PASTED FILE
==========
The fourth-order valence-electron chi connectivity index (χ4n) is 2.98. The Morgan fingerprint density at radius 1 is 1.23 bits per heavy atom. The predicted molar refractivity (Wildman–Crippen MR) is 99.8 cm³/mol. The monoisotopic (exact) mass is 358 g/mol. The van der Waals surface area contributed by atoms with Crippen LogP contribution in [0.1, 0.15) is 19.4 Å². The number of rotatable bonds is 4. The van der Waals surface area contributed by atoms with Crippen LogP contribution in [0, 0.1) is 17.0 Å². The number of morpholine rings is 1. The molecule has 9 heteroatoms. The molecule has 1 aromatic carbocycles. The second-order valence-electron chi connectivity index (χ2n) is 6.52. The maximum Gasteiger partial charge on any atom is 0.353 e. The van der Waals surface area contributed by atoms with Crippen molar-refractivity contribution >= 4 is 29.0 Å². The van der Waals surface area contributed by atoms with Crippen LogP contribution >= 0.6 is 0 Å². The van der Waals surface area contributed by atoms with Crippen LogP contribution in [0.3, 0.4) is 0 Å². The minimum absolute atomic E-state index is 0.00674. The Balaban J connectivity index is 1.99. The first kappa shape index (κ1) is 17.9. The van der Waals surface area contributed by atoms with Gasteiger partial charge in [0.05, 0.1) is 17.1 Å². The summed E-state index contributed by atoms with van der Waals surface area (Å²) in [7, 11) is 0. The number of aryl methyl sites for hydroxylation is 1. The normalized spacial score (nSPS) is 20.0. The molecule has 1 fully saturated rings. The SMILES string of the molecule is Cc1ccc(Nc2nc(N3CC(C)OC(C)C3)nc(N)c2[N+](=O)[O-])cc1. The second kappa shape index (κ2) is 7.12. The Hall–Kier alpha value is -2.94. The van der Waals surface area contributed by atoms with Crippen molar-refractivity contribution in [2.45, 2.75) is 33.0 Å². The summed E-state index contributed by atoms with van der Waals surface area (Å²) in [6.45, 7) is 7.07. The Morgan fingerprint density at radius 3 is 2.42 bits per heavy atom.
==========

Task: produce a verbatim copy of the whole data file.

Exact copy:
The fourth-order valence-electron chi connectivity index (χ4n) is 2.98. The Morgan fingerprint density at radius 1 is 1.23 bits per heavy atom. The predicted molar refractivity (Wildman–Crippen MR) is 99.8 cm³/mol. The monoisotopic (exact) mass is 358 g/mol. The van der Waals surface area contributed by atoms with Crippen LogP contribution in [0.1, 0.15) is 19.4 Å². The number of rotatable bonds is 4. The van der Waals surface area contributed by atoms with Crippen LogP contribution in [0, 0.1) is 17.0 Å². The number of morpholine rings is 1. The molecule has 9 heteroatoms. The molecule has 1 aromatic carbocycles. The second-order valence-electron chi connectivity index (χ2n) is 6.52. The maximum Gasteiger partial charge on any atom is 0.353 e. The van der Waals surface area contributed by atoms with Crippen molar-refractivity contribution >= 4 is 29.0 Å². The van der Waals surface area contributed by atoms with Crippen LogP contribution >= 0.6 is 0 Å². The van der Waals surface area contributed by atoms with Crippen LogP contribution in [0.3, 0.4) is 0 Å². The minimum absolute atomic E-state index is 0.00674. The Balaban J connectivity index is 1.99. The first kappa shape index (κ1) is 17.9. The van der Waals surface area contributed by atoms with Gasteiger partial charge in [0.05, 0.1) is 17.1 Å². The summed E-state index contributed by atoms with van der Waals surface area (Å²) in [7, 11) is 0. The number of aryl methyl sites for hydroxylation is 1. The normalized spacial score (nSPS) is 20.0. The molecule has 1 fully saturated rings. The SMILES string of the molecule is Cc1ccc(Nc2nc(N3CC(C)OC(C)C3)nc(N)c2[N+](=O)[O-])cc1. The second kappa shape index (κ2) is 7.12. The Hall–Kier alpha value is -2.94. The van der Waals surface area contributed by atoms with Crippen molar-refractivity contribution in [2.45, 2.75) is 33.0 Å². The summed E-state index contributed by atoms with van der Waals surface area (Å²) in [6.45, 7) is 7.07. The Morgan fingerprint density at radius 3 is 2.42 bits per heavy atom.